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Bat Boy, which flapped its way through a West Coast staging and several developmental readings over the past few years, has been hanging out — as bats do — at Off Broadway's Union Square Theatre since March 3. Its full wingspan was seen March 21, when it opened to shrieks — and cries of laughter.

The musical focuses on the tabloid-drawn tale of a half-boy, half-bat who struggles with his thirst for blood and feelings of self and love, in the hills of West Virginia. He becomes involved with a local family headed by a veterinarian. The story of the grotesque Bat Boy boosted sales of the Weekly World News, the supermarket tabloid that has also reported about Elvis being alive and U.S. presidents playing golf with aliens.

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"I heard about it through the grapevine," said Goodman, one of the producers. "I asked if I could get involved they sent me a CD. Within 20 minutes I said, 'I have to do this show!' I fell in love with the music. I hadn't heard anything so fresh and witty and original. Then I read the book and it made me roar and I found it very moving. Deven May is a star, in my opinion. He really is the one who makes it all work — along with director Scott Schwartz. His performance is magical."

Designers are Richard Hoover and Bryan Johnson (set), Howell Binkley (lighting), Fabio Toblini (costume) and Sunjil Rajan (sound). Musical director is Alex Lacamoire.

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The musical first spread its wings Oct. 31, 1997, in a staging by at the Actors' Gang Theatre in Hollywood, CA, with Deven May in the title role. May also performed the part in the 2000 New York workshop. Keythe Farley directed the Hollywood staging, and Schwartz (co-director of Jane Eyre) was subsequently brought on.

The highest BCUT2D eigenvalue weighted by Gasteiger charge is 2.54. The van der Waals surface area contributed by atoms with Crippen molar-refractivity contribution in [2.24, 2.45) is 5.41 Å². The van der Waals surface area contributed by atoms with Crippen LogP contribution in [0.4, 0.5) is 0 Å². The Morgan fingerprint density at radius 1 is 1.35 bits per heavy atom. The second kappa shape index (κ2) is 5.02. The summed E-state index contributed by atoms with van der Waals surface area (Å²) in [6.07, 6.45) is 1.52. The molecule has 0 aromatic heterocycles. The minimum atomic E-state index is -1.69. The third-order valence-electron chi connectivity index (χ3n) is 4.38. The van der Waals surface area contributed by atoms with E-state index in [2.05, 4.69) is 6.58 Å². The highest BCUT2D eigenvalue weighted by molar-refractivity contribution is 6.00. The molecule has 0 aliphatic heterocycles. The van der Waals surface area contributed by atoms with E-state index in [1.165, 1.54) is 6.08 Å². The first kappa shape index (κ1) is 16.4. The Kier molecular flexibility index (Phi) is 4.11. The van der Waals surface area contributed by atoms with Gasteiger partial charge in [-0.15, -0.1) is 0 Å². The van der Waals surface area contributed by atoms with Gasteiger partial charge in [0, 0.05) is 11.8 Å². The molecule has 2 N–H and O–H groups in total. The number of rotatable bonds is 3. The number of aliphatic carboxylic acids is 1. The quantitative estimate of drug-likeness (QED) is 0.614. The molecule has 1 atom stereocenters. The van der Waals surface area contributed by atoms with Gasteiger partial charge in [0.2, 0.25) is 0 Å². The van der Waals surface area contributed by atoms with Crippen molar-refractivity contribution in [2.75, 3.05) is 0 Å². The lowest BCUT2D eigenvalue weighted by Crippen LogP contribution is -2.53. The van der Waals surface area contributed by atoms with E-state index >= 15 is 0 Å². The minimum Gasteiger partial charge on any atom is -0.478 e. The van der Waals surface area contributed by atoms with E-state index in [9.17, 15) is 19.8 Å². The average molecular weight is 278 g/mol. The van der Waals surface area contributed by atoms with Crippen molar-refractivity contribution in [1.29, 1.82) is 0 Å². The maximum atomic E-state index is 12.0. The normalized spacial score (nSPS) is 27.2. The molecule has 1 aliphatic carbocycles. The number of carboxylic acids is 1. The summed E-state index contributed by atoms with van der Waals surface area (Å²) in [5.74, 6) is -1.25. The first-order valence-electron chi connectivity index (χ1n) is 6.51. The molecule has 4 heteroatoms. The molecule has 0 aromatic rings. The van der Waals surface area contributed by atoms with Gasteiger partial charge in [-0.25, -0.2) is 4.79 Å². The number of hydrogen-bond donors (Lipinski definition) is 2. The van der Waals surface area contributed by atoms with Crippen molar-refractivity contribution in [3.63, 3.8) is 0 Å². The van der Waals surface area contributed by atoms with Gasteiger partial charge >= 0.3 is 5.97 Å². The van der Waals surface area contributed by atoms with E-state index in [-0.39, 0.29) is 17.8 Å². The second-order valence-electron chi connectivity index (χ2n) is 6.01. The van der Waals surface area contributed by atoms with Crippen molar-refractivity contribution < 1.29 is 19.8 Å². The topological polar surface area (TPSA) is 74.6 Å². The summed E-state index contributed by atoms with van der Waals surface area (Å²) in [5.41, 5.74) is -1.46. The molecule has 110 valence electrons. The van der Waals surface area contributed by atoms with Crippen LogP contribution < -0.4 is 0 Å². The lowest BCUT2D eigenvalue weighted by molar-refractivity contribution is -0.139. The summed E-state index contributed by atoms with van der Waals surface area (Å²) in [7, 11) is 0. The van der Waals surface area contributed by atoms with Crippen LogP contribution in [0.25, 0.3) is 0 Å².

The musical, punctuated with rock 'n' roll and gospel, won the 1999 Richard Rodgers Development Award for staged readings. A reading was held in October 1999, as well.

In summer 2000, Schwartz said the 10-actor, July 17-Aug. 5 workshop and presentations had a dual purpose: To seek backers, but also "to experiment with staging concepts and rewrites."

Schwartz told Playbill On-Line, "The tone is dark comedy. It's very high camp, but the actors play the show quite seriously. It's wild, and rock and roll and very edgy."

Composer O'Keefe began composing at Harvard for Hasty Pudding Theatricals. He has written music and lyrics for Euphoria and The Imaginary Invalid at The Actors' Gang and arranged dance music for Disney's "Geppetto." He also composed music to The Mice, a one act musical that is one-third of a trio of tuners under the umbrella title, 3hree.

Bat Boy tickets are $35-$55. The Union Square Theatre is at 100 E. 17th Street in Manhattan. For tickets, call (212) 307-4100. Visit the website at www.batboy themusical.com.

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Bat Boy won the Outer Critics Circle Award and the Lucille Lortel Award for Best Off Broadway Musical.

— By Kenneth Jones